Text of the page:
But Norman happily rejoined the board last fall, when Gerritt took over the editorial page as part of a larger realignment following the departure of Keith Burris, a one-time executive editor and chief pilot of its Trumpian misadventure.
Since then, Norman says, “the page has been improving dramatically, both in terms of the columnists that are offered to our readers and the page range.”
Acknowledging imperfections, Norman says he’s ultimately leaving the P-G on good terms and vowed in his farewell column to “defend [the paper] against its naysayers.”
He's moving on to local media publication NEXT Pittsburgh, he says, not to escape a bad employer, but to rehydrate a career in danger of growing stale. Once again, the disgraced former president played an unwitting role.
“I was typing Trump's name into a column and I was just like, 'God damn, I'm so tired of this guy, I can't do it. I can't do it,'” he says. “And, all of a sudden, all of my output just felt like it was forced.”
As a remedy, Norman began to think about how he could apply his journalistic talents to uncovering ordinary stories from Pittsburgh’s Black community, which he notes is one of the most “undervoiced” in the country.
He had tried to make this shift at the P-G in recent months, but says he ultimately realized he would need a clean break to free him from decades of public expectation.
“There's, like, a certain Tony Norman legacy, you know,” he adds.
Gerrit did not respond to an inquiry about plans to replace Norman. In a statement to Pittsburgh City Paper, Executive Editor Stan Wischnowski said the former columnist will be “sorely missed.”
“As a columnist, Tony has been a Post-Gazette and Pittsburgh treasure — a journalist whose writing evoked emotions ranging from anger to admiration, indignation to inspiration,” Wischnowski says. “We can’t thank him enough for his three decades of truly difference-making journalism and the enormous impact he’s had on our newsroom.”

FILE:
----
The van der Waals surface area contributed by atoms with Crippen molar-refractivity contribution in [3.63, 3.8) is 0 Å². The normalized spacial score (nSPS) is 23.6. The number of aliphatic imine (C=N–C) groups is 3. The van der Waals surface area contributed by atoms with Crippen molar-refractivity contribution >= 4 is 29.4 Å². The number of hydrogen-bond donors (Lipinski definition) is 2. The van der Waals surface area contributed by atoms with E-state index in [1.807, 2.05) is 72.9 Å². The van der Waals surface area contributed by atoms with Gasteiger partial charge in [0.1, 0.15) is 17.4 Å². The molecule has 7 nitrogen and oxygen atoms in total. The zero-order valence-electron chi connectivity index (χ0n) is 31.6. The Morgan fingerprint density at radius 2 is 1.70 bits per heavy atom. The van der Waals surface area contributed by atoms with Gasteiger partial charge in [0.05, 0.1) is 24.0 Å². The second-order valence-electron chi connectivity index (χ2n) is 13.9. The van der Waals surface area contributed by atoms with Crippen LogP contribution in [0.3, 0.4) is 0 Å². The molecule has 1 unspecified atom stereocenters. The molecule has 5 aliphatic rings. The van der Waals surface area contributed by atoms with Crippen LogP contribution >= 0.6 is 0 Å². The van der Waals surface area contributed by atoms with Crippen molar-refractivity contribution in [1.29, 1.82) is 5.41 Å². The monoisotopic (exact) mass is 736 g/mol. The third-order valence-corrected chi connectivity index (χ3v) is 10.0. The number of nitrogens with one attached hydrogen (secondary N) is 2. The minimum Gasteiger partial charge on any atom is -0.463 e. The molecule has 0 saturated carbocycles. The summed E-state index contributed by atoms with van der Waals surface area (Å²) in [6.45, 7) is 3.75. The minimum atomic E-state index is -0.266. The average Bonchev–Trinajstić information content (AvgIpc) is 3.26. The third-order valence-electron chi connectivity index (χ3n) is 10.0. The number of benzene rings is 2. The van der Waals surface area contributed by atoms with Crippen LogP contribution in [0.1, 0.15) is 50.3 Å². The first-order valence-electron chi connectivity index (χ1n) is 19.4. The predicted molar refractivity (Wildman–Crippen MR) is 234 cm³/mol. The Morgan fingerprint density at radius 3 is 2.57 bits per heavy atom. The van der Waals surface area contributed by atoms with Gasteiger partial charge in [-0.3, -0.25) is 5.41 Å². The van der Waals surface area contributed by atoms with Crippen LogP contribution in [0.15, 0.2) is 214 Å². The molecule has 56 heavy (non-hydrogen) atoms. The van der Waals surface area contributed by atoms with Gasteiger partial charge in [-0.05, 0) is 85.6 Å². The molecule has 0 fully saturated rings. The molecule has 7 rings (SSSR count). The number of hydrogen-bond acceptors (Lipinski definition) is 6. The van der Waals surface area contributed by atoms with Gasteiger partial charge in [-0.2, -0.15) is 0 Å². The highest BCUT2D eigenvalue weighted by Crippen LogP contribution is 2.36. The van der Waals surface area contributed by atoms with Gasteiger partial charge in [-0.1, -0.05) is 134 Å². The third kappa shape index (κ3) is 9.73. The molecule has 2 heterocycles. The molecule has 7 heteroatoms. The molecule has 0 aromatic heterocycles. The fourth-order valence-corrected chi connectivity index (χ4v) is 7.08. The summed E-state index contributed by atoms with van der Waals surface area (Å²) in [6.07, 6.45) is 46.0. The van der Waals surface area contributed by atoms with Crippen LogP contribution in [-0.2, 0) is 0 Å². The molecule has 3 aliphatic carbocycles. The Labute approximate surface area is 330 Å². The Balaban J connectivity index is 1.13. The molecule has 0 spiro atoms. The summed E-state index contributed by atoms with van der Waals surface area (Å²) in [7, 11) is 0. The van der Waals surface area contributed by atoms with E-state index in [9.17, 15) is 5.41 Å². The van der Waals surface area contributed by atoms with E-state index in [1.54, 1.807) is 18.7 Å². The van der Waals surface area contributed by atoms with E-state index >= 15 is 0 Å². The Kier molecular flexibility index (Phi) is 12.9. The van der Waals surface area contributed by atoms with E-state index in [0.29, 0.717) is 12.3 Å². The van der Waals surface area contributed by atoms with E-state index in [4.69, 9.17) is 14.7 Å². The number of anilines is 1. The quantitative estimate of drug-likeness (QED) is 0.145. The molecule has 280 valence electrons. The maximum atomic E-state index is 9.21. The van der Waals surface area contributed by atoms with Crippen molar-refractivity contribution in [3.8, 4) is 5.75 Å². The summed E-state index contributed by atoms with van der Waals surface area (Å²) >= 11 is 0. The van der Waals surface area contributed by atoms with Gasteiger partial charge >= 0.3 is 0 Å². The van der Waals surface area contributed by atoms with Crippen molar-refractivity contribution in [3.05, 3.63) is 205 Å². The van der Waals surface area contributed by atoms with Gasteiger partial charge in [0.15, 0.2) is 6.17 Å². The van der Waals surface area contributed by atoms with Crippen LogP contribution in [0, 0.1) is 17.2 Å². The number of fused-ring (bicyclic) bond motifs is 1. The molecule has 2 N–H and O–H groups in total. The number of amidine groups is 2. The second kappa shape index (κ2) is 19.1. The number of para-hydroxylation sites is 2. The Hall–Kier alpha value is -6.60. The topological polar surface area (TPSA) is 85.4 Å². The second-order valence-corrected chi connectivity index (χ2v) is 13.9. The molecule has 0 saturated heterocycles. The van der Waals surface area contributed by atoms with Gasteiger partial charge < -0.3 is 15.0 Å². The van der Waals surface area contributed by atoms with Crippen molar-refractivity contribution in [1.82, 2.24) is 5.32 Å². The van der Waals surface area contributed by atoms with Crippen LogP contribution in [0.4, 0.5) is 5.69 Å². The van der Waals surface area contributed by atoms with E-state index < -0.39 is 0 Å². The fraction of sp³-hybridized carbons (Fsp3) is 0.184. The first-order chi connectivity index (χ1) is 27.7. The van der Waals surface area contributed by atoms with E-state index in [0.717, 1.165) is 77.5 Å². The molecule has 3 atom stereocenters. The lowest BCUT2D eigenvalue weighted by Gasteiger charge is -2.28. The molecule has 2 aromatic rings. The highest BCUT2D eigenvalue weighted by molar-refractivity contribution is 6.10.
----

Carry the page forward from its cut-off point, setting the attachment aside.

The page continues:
Norman says he won’t be entirely dropping his voice from future columns, but he expects they’ll be leaner on analysis.
“I'll be doing a Tony Norman column, but it won't be the Tony Norman column that people are familiar with.”
NEXT Pittsburgh Publisher John Rhoades reiterates this in a statement to City Paper, saying Norman’s forthcoming work will “tell the stories that often are not told — in innovative ways.”
“We are excited to welcome Tony Norman to our team to start a new chapter with NEXT,” Rhoades writes. “Tony has been an award-winning journalist for over 30 years, from beginnings as an Arts & Entertainment writer to a syndicated columnist.”
On top of the new column, Norman has some freelance work lined up at Vanity Fair and is working out the details of a podcast he will co-host with Natalie Bencivenga, another former P-G columnist and a current contributor to City Paper. He’s firm at this point not to share further details yet.
He’s more forthcoming, though, about the shortcomings in local media that prompted his career shift.